crypto collectibles

Crypto Collectibles In 2020: Five NFT Companies and Their Business Plans

Jun 6, 2020, 12:42AM
3 min, 37 sec READ

These five companies are expanding the possibilities of "cryptocollectibles"―virtual items stored on a blockchain.

Cryptocollectibles or non-fungible tokens (NFTs) are virtual items stored on a blockchain. Just like sports cards or Beanie Babies, each item is unique or exists in a limited quantity. And, similar to Magic the Gathering decks and Pokémon cards, cryptocollectibles can often be used in competitive games and other contests.

Because cryptocollectibles are stored on a blockchain, they offer many of the same benefits that cryptocurrencies do: they're easy to trade, they're hard to counterfeit, and they provide guaranteed ownership to whoever purchases them. Below are five of the most notable collectible projects active right now.


CryptoKitties, which is generally considered the first-ever cryptocollectible, has gone live on a new website called Nifty Gateway. The site has reported that its exclusive run of "Catterina" kitties sold out quickly. This could represent a new lease on life for CryptoKitties, which has faded from the spotlight since its 2017 launch.
1 of 100 Special Edition "Catterina" tokens

Dapper Labs, the team behind CryptoKitties, is also working on other projects. Its upcoming NBA Top Shot project will introduce a series of basketball-themed collectibles. The firm has also announced its own blockchain, Flow, and revealed a partnership with Facebook Libra that will introduce cross-chain compatibility.

Gods Unchained

Gods Unchained, a trading card game, has announced a partnership with the software company Starkware. Together, they will create a decentralized exchange for non-fungible tokens called Immutable X. The exchange will improve transaction throughput and offer support for over 200 million transactions per day.

The Gods Unchained cards themselves are still hosted on the Ethereum blockchain, but Starkware's StarkEX engine will allow trades to happen off of the main blockchain for greater efficiency. The exchange will also be non-custodial, meaning that users will maintain ownership over their virtual trading cards at every step.

Coase's Emergents

Coase, a company led by Tezos co-founder Kathleen Breitman, is working on a collectible card game called Emergents. The game will be similar to Magic the Gathering, except that it will give users free access to basic cards. Instead, the game will be monetized in a different way: winning cards will be more valuable than others.

Though the game has a close connection with the Tezos blockchain, there has been some controversy over whether that connection will last. Breitman has suggested that the game's alpha version was developed on Tezos, but she has also said that the final version could be hosted on a different platform if necessary.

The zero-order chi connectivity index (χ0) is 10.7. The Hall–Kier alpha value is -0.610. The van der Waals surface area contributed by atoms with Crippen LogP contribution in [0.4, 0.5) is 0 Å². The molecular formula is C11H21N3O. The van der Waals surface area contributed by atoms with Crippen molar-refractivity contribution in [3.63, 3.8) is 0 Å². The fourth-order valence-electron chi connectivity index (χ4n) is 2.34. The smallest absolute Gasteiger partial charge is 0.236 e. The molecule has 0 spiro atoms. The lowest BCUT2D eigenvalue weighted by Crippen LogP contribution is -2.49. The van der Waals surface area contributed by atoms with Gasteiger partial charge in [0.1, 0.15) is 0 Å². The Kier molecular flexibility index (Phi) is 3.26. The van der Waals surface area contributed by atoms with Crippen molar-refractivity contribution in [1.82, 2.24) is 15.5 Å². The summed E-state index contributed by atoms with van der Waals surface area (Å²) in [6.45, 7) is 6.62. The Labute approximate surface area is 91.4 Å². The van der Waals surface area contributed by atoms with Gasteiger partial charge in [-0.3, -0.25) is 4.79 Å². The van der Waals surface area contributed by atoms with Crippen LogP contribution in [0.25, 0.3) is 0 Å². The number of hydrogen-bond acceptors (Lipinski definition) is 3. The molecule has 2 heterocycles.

Enjin, which created the ERC-1155 standard for Ethereum-based cryptocollectibles, reached out to game developers this year. In March, it launched its Multiverse Program, which gives developers free access to the company's game development platform. It has also introduced development kits for Unity and Godot developers.

Enjin has also made appearances elsewhere: Microsoft introduced "badger" tokens for Azure users in December 2019, while Binance introduced holiday themed-tokens at the same time. One Dogecoin-themed token briefly became the most valuable Enjin token in existence this March―though its high standing did not last for long.

Brave Frontier Heroes

Japanese game developer Double Jump Tokyo has combined two of its most popular franchises to create Brave Frontier Heroes. The game combines the gameplay of Brave Frontier with the blockchain-based economics of My Crypto Heroes. Players can buy, sell, and trade characters and items, and then use those assets in battles.

During the week of May 12th, Brave Frontier Heroes attracted a weekly volume of $11,000 and experienced 1000 weekly users. MyCryptoHeroes, on the other hand, experienced roughly twice as much engagement. Though those statistics tend to fluctuate, the company's success shows that My Crypto Heroes is a strong brand.

Keeping Collectibles Alive

Though cryptocollectibles are less than three years old, it has become clear that some tokens are short-lived trends. Many of the earliest cryptocollectibles introduced in 2018 have faded into obscurity. Rarebits, a promising early NFT marketplace that initially secured over $6 million in funding, even shut down this year due to low trading volumes.

However, the five companies in this article seem to have become enduring projects. Their success may come from the fact that they are building development platforms, exchanges, brand identities, and infrastructure that extends beyond a single game. That could help each brand stay relevant into the far future.

Disclaimer: information contained herein is provided without considering your personal circumstances, therefore should not be construed as financial advice, investment recommendation or an offer of, or solicitation for, any transactions in cryptocurrencies.